NIH Research Supplements to Promote Diversity in Health-Related Research: Information for UCSF Students, Trainees, and Junior Faculty

Are you a trainee or junior faculty interested in a career in clinical and translational research?

NIH Research Supplements to Promote Diversity in Health-Related Research provide funding for trainees and young faculty to work on an existing NIH-funded project in a particular area of interest. Principal Investigators who hold an active NIH grant are generally eligible to submit a request for a Diversity Research Supplement.

How to Take Advantage of this Opportunity

  1. Find Out Which NIH Funding Entities Offer this Supplement
    Please refer to our NIH Diversity Supplement Chart to see the list of NIH institutes and centers (ICs) that offer this supplement. Eligibility criteria are different depending on the funding IC.
  2. Find PIs that are a Match for You
    We encourage you to use UCSF Profiles to search for PIs whose grants fall within the eligibility guidelines listed on the NIH Diversity Supplement Chart and whose research aligns with your expertise and career path.
  3. Contact or Network with a PI
    Once you have identified PIs with eligible grants that could potentially be a fit with your research, talk with them about this funding opportunity and work directly with them to submit the application. To learn more about submission requirements, you can contact the Office of Sponsored Research staff for your department.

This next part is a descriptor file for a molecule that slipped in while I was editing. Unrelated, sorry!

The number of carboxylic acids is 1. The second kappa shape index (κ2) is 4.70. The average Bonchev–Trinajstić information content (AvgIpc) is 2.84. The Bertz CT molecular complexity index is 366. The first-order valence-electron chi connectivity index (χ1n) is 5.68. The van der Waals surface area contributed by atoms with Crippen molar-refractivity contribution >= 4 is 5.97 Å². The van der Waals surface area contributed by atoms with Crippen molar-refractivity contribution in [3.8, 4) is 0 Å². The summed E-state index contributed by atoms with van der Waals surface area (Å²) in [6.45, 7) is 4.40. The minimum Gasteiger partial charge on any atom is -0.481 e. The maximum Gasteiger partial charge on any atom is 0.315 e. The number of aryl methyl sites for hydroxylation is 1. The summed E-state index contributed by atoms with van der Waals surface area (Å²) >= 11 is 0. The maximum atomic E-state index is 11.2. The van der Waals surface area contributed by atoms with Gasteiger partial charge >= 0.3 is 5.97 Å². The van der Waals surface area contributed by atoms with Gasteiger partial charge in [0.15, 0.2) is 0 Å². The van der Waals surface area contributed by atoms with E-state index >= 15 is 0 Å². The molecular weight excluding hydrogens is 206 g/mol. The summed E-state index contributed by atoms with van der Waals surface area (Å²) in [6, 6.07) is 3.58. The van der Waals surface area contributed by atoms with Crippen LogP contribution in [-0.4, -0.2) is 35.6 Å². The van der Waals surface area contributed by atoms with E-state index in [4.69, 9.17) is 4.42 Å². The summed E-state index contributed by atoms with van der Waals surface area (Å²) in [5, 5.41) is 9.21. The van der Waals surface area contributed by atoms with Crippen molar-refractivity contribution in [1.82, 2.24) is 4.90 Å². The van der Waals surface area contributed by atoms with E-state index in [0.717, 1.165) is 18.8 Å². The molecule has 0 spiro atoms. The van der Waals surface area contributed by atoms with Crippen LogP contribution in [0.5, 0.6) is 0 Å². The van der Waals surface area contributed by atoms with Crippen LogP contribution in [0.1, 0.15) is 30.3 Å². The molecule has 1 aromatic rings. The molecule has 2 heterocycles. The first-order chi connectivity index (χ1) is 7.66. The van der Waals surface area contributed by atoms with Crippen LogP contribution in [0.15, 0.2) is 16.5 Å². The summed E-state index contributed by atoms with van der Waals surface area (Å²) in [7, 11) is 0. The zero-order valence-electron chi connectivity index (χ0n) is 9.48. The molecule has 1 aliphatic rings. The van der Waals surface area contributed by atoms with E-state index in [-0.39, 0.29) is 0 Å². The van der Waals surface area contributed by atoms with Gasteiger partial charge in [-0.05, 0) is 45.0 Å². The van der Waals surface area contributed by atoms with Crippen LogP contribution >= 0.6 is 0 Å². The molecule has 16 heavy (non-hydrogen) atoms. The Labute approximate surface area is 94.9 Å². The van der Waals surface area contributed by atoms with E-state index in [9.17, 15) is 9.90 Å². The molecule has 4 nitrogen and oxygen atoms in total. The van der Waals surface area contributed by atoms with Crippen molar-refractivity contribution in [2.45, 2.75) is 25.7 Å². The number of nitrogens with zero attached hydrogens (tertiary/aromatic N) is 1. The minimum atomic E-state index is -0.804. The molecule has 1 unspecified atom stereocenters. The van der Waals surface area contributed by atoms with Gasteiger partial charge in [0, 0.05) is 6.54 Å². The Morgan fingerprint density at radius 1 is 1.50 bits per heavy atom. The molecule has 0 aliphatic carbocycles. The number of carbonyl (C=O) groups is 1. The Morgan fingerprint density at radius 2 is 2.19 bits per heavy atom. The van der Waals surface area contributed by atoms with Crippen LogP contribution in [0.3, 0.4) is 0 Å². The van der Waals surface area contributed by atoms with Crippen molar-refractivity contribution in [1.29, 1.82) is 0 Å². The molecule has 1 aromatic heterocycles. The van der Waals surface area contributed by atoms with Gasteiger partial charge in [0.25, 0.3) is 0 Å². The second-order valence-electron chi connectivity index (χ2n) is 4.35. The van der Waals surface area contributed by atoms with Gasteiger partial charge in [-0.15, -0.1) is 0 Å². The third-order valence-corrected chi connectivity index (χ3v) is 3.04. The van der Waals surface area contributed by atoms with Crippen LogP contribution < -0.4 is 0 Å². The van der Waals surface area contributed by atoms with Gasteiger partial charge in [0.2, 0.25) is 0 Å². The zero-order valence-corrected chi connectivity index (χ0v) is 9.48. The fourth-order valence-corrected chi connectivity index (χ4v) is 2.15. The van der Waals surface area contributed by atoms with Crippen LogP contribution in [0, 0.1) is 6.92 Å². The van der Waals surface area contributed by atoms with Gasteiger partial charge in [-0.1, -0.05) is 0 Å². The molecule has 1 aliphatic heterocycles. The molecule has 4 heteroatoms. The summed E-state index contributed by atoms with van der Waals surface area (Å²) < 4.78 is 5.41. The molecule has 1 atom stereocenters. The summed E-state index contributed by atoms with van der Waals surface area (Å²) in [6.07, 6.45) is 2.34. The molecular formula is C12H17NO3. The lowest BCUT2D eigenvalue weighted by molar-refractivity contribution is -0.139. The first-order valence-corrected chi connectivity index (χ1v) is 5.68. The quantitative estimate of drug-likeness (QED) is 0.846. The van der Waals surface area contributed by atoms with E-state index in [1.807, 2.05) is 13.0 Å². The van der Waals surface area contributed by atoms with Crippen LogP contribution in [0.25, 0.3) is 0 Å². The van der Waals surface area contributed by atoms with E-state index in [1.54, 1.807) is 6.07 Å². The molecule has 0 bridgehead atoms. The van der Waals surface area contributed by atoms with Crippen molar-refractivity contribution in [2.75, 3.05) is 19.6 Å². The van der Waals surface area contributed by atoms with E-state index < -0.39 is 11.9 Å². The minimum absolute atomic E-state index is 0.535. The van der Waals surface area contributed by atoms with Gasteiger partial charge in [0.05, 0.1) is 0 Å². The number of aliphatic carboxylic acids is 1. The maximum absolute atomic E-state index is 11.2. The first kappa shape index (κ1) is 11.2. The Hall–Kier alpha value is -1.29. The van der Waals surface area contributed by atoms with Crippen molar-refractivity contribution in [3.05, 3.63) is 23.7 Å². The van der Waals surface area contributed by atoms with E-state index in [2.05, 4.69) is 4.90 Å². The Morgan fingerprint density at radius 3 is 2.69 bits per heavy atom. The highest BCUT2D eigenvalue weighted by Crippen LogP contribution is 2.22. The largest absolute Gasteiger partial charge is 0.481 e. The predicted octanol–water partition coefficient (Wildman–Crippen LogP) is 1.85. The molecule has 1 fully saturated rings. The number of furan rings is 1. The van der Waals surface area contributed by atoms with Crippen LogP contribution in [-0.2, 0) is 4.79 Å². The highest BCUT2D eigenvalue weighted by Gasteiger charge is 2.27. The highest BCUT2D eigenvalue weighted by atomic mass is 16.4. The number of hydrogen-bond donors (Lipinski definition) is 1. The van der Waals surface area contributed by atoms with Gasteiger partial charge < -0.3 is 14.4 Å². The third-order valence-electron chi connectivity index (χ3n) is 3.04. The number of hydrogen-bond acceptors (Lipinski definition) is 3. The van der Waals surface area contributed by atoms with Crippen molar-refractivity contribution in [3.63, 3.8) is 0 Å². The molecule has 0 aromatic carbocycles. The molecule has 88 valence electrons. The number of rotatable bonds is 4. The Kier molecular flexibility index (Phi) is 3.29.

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Is a Diversity Supplement right for me?

Every research project is different. Depending on the grant and the Principal Investigator, the Diversity Supplement may provide salary and training support.

This experience may provide:

  • The opportunity to work on a funded research project in your area of research interest
  • Hands-on work experience on a research project
  • Experience of working with a multi-disciplinary research team
  • Tuition for coursework. See a list of recommended courses.
  • An opportunity for you to present abstracts, posters, or co-author a paper (depending on your role and depth of involvement on the project)

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